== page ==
The cap, which increases from tomorrow, has put pressure on suppliers’ margins.
Disclosed so-called short positions in the Big Six energy supplier have risen to nearly £86m from zero at the beginning of February.
The 1.31 per cent of shares which are being shorted are out on loan to US asset manager Blackrock and London hedge fund Marshall Wace according to data from Castellain Capital. It represents the largest short position in the company since the current disclosure regime was introduced in 2012.
Investors who short stocks borrow them from shareholders, only to sell them in the hope that the company’s shares will lose value. If they do the investor buys back the shares cheaper than it sold them for, returns them to the shareholder – with a fee – and pockets the difference.
Investors are obliged to declare their short position in a company if it reaches above 0.5 per cent of shares.
It comes as the Centrica’s shares have dropped 18 per cent since the funds disclosed their short positions.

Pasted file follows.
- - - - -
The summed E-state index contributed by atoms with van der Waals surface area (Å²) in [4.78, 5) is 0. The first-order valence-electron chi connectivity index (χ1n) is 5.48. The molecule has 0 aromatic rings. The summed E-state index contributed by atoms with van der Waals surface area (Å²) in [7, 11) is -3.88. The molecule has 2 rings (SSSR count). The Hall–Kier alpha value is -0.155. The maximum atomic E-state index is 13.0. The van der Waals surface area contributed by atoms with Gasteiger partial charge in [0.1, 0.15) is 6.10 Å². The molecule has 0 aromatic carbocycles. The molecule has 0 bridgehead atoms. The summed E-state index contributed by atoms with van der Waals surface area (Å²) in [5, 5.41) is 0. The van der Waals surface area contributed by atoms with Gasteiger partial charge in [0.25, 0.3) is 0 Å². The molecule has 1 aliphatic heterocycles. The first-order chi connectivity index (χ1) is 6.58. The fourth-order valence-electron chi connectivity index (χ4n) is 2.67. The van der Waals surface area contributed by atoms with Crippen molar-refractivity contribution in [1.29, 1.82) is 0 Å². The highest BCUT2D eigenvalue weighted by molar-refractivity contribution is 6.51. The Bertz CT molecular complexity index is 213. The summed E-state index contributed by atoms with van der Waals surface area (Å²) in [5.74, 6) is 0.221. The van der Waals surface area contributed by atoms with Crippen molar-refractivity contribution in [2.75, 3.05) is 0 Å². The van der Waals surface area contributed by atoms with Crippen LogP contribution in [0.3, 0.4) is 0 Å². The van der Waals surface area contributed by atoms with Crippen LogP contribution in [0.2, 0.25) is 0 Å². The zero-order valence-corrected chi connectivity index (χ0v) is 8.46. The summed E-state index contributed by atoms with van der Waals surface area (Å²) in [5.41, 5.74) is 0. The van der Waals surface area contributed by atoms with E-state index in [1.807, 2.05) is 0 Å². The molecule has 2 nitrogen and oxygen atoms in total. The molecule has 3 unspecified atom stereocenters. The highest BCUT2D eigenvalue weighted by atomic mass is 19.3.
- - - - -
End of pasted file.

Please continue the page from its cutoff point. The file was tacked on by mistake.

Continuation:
Meanwhile, short positions in fellow listed supplier SSE spiked at a record 1.39 per cent in February from zero around Christmas. Funds including Marshall Wace have since sold their positions, reducing the stake to below disclosure levels earlier this month.
Suppliers have hit out at Ofgem’s price cap, which started in January this year, promising to cut customers’ bills. It will go up by £117 tomorrow morning. All the Big Six providers have said they will price on or around the new cap.
Read more: Are Centrica shares a buy at 20-year low
Centrica said in February it has lost around 742,000 customers, or six per cent, and would take a £300m hit in part from the cap. Shares hit a 20-year low after the news.
Centrica and SSE declined to comment.